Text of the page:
BENEVOLENT SEXISM

BY ROSE GIBBS

Watch out. Beware. Benevolent sexists are everywhere. Hiding under v necked t-shirts and cargo pants shorts, these are shining wolves in sheep’s clothing. These creatures smile, grin, positively beam with friendliness, but do not be deceived, theirs is a lurking game. Yes, sweatshirts are their thing: their casual wear, their home clothes. Sweatshirts with logos, band names, possibly even punk protests. In the summer they come out in droves, populating playgrounds and parks, flexing their muscles as they toss their kids into the air. Theirs is a fathering of the interactive kind: football, rounders, basketball, Frisbee, for THE TWO WHOLE MANIC HOURS they do it in the 168 hours that make a week. These are the ones with tussled hair, faces grizzled with one-day growth for the weekend. They are pub brunches, walks along the canal, woollen jumpers and comic hats. They are prepared to look after their children, they are proud in public to look after their children as they stride around: “I CAN DO IT” their faces cry, “I can talk like an adult to my children. I am a GOOD man.”

They even do the baby-sitting (fancy that – baby-sitting your own kid!) every other week. They like to give the wife (yes, they like wives, they prefer wives to girlfriends: it proves they are real men, men who can commit and let’s not analyse it further); they like to give the wife a night off. They support her, they support her career, they respect and hold her in high regard, like an interesting object, as they calmly overlook the burden she carries, the scurrying around as she papers over the cracks, filling the gaps with sisters, grandmothers, friends. Anyone will do.

Anything’s possible for these sexists, as long as it doesn’t interrupt their capital flow.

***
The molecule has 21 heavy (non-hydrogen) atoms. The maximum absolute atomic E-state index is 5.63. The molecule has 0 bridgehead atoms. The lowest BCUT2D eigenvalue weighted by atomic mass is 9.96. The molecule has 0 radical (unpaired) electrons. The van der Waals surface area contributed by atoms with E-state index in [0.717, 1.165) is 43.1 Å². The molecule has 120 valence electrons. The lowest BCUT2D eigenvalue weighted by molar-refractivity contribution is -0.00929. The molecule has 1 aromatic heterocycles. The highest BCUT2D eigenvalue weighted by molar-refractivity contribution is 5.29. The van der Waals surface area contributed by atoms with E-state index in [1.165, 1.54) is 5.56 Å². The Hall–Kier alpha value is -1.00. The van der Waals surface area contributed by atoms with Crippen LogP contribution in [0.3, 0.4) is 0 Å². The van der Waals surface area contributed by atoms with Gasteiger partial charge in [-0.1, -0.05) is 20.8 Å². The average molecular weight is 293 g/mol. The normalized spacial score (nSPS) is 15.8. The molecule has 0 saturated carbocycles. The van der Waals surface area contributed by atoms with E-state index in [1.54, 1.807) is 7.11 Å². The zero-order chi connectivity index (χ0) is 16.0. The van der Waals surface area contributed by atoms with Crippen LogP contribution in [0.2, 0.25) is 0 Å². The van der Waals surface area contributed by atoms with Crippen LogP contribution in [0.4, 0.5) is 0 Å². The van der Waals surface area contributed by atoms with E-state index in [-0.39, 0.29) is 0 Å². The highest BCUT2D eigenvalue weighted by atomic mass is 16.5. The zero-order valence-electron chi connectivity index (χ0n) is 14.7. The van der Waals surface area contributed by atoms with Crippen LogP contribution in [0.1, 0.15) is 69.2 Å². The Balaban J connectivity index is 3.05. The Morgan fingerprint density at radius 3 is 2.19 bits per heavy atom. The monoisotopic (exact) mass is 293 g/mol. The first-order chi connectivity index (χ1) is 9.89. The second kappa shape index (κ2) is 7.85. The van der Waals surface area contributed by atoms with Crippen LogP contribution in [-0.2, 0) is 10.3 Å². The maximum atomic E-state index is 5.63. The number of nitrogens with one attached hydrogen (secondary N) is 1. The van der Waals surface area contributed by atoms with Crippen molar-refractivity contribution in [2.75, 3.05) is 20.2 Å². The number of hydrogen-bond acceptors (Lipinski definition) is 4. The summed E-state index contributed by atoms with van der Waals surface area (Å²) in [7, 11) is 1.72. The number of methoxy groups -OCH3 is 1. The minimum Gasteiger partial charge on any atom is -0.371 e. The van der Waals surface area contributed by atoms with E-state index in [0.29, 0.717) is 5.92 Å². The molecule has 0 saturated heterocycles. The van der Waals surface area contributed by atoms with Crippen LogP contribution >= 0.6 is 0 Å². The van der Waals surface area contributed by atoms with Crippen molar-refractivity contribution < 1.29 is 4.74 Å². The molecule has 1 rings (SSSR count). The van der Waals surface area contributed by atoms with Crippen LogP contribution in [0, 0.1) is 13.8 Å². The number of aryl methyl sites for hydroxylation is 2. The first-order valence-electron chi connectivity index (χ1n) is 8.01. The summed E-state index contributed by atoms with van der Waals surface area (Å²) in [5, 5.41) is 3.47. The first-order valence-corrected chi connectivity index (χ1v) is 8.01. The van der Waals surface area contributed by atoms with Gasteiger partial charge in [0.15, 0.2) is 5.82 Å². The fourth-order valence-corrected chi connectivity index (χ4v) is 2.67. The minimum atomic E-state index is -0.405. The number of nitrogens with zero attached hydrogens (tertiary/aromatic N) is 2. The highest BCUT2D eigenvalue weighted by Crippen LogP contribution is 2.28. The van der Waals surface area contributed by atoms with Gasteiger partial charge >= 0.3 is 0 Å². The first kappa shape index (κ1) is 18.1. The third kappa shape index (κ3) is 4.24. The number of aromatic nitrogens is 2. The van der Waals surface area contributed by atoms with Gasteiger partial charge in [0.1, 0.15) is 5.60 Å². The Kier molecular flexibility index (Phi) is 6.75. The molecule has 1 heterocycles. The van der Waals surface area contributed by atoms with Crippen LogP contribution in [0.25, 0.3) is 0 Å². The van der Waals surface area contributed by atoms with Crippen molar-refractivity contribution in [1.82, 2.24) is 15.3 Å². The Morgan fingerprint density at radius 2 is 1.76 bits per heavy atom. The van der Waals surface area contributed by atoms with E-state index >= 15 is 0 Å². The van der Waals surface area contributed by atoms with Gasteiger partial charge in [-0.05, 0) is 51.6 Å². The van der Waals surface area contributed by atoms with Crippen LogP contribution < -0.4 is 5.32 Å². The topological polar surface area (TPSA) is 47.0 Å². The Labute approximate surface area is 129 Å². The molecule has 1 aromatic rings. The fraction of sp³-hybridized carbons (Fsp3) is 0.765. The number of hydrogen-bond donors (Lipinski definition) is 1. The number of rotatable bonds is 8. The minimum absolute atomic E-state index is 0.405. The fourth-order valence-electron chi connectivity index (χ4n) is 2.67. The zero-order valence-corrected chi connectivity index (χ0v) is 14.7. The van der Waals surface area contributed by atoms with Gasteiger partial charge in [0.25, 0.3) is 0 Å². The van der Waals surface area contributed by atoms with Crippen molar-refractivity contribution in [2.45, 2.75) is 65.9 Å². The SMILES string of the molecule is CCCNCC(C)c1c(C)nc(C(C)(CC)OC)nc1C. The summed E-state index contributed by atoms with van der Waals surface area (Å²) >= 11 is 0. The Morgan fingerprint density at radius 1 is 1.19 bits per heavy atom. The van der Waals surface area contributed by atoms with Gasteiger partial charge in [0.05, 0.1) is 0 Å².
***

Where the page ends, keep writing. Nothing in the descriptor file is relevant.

Capital trumps all.

They vote Liberal, do green things like buying expensive food and recycling. They bake bread, drink beer and love compost. I don’t know why. They hold the door for you, and sometimes even other men too. But they never kiss them, the other men, because that could be disastrous. It will be a bear hug, a firm but friendly shake of the hand, because you know you can tell the strength of a person’s personality by the purchase of his grip (or something).

They will pay for your drinks, your meal too, they will pay for everyone. But beware this is not money spent freely but with the eye of calculated chivalry, generosity not of the thankless kind, but there to buy its way out of other peoples’ principals. Those heavy meals are the silent violence that shouts out, “Don’t bite the hand that feeds you”.

These young professionals profess progress but live in horror of where that might leave them, for the moment pleased that no one has noted their tokenism, as their small conservative voice, their internal monologue emerges, transformed and edited down, the creed catechized to family, hearth, home and hard work. This is a shoring up of assets and an accumulation of capital held safe and declared clean, as love of wife, care of child: a narcissism displaced, as Freud would say, to His Majesty the baby.

In the winter these softies consume culture, with nuance and sensitivity, with diligence, determination and the damn hard work of the A grade student they probably were. These are not the philistines, the brokers, the smokers and drinkers, the strip club visitors we might expect of their kind. They may make big bucks, but they don’t show it, and they sure can appreciate culture. Culture approached with a checklist, an armament of references to be gathered and gleaned, bought out shining and polished, with crockery and lamb stew at dinner.

These are sentimentalists and sloppy thinkers; the pseudo Romantics who enjoy life viewed from an angle that asks nothing of them. Theirs is a morality learnt, not felt, passed down by generations of Abrahamic religiosity, most recently Christian in its flavour. It recognises oppression manifest by others, never of its self.

Beware the benevolent sexist my friend; beware.

 

Artwork © Allison E. Gragg, “Blue 5”

 

Malise RosbechComment